Constraining the climatic impact of mystery volcanic eruptions

Overview

Large explosive volcanic eruptions are the most important natural drivers of climate variability and have led to major societal impacts in the past via the global cooling they exert. In an evolving climate, it is vital that we understand all drivers of climate change including those from natural sources. However, the climatic impact of eruptions that occurred before the satellite era is highly uncertain. This PhD project will improve estimates of the impacts of past eruptions using state-of-the-art climate modelling and proxy records.

Previous work has demonstrated that the climatic impact is dependent on many aspects of an eruption, including the amount of sulfur dioxide (SO2) emitted that goes on to form sulfate aerosol, the latitude of the volcano, the emission altitude, and the eruption season (e.g. Marshall et al., 2019). Sulfate produced from explosive volcanic eruptions is transported through the atmosphere and is eventually deposited to the Earth’s surface and on Greenland and Antarctica where it is incorporated into ice. Sulfate spikes in ice cores are an excellent record of past volcanism (e.g. Sigl et al., 2015) but many of the signals are from unidentified eruptions and could be attributable to a wide range of eruptions with different latitudes, SO2 emissions and emission altitudes (Marshall et al., 2021). This is problematic because eruptions with different properties have different climate impacts and consequently there is a large uncertainty associated with estimating the climatic impact of eruptions using only ice core sulfate deposition records.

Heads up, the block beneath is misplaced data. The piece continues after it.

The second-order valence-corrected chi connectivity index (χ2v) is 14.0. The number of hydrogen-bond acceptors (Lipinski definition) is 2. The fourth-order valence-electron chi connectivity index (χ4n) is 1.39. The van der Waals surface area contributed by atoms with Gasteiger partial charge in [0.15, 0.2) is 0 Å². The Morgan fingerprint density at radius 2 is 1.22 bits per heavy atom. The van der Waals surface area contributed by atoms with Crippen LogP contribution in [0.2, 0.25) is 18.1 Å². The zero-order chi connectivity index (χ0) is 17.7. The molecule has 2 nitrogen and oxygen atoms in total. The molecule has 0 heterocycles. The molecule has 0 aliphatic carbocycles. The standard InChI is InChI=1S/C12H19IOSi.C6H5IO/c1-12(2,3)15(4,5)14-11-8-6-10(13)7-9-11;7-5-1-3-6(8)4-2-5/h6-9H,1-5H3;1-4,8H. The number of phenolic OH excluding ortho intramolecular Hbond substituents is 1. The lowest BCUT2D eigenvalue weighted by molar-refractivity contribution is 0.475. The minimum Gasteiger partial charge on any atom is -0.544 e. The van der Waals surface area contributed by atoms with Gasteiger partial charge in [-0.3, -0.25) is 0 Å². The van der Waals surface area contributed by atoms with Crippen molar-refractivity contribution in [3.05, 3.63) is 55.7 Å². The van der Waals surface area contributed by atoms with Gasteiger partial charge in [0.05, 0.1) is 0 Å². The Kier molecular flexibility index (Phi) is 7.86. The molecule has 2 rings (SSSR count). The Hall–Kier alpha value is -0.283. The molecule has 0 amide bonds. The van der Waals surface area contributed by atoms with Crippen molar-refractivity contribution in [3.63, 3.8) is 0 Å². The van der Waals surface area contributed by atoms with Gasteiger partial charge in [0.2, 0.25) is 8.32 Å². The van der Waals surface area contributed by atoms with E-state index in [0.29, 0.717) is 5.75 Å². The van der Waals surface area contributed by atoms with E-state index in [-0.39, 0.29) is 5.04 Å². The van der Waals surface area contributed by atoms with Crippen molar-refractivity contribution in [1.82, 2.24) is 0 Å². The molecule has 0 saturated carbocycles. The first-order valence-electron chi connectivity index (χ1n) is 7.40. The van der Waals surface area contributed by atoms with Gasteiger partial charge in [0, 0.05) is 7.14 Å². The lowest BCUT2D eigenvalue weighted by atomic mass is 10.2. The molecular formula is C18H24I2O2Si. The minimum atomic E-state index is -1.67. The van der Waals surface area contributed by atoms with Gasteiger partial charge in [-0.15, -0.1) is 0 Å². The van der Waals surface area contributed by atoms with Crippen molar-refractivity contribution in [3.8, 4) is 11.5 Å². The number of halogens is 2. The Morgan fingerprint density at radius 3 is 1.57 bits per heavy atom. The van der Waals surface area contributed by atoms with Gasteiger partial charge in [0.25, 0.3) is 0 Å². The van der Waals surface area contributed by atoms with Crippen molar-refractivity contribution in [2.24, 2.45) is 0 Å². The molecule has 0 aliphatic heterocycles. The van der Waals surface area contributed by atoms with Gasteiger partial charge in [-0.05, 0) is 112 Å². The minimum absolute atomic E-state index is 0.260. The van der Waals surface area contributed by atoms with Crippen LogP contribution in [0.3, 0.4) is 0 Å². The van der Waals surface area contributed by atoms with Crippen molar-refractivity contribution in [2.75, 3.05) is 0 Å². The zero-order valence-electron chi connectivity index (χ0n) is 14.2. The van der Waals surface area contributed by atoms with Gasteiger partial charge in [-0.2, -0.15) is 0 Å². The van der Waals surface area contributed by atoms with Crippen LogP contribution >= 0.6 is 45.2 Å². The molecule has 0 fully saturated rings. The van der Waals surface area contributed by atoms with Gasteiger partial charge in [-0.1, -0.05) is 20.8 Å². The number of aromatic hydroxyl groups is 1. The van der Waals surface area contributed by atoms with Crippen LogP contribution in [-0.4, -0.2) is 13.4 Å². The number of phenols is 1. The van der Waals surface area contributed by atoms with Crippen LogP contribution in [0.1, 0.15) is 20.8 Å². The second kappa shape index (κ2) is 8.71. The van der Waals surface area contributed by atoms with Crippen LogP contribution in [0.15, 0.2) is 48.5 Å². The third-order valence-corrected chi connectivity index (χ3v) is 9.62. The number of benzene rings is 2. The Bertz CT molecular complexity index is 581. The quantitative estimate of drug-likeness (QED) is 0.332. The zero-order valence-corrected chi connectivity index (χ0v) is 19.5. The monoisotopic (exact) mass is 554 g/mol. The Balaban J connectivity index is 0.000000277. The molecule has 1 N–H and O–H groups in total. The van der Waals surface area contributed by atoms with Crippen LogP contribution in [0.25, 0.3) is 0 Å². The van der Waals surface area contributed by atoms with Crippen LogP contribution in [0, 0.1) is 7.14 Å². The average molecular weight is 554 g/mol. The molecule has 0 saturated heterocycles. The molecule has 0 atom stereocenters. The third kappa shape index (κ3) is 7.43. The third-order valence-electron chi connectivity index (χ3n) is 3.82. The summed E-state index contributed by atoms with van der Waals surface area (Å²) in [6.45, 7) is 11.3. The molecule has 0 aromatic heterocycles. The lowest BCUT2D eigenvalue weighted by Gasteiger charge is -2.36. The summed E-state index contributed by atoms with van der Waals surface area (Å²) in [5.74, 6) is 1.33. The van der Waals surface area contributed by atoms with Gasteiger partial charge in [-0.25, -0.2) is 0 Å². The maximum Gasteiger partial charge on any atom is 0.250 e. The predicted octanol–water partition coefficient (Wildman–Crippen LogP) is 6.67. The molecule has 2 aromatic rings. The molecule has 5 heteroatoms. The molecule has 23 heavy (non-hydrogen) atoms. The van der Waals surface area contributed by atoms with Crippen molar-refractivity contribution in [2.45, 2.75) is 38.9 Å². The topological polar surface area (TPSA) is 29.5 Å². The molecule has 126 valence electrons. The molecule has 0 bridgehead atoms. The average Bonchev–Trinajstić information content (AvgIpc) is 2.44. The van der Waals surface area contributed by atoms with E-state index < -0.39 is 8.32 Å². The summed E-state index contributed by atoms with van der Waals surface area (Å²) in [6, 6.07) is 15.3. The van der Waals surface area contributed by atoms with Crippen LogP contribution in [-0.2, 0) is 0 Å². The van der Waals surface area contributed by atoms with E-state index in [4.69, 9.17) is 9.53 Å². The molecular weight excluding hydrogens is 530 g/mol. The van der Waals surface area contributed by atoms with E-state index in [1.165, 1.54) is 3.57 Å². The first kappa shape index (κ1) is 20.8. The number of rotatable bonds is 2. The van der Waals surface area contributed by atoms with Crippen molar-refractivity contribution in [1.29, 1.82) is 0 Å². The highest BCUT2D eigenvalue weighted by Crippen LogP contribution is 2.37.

Measurements of sulfur isotopes in ice cores can provide critical additional information. These measurements can be used to identify whether sulfate produced after an eruption was present in the stratosphere above the ozone layer due to exposure to UV radiation that produces a specific and time-evolving isotopic signature. These signals can be used to constrain the emission altitude and to make further inferences on whether the sulfate signal came from a tropical or an extratropical eruption (Burke et al., 2019) and consequently can be used to improve estimates of the climatic impact of past eruptions.

In this project, the candidate will explore the eruption properties and climatic impact of eruptions in the last 2500 years, focusing on climate modelling informed by sulfur isotope analysis, and, depending on the interest of the candidate, explore other records such as tree-ring records of volcanic cooling and trace-element compositions in speleothems. Constraining the climatic impact of past eruptions is crucial to improving simulations of historical climate to enable the detection and attribution of climate change and in quantifying the efficacy of volcanic forcing of climate.

Methodology

The project will involve running and analysing climate simulations using the UK Earth System Model (UKESM); collating and analysing proxy records of volcanism and eruption properties; and evaluating and constraining the simulations against these records. Although the project is predominantly model-based, the candidate will have the opportunity to learn how sulfur isotope measurements are made during a research visit to St Andrews. Specific tasks include:

1) Running UKESM simulations of eruptions with different properties using existing sulfur isotope data to inform the experiment design. The project will initially focus on simulating large unidentified eruptions such as those that occurred in 1452 or 1458 and explore the role of emission altitude and plume depth.

2) Developing the UKESM to simulate changes in sulfur isotopes that could be used to predict the isotopic signature following large eruptions to compare with measurements.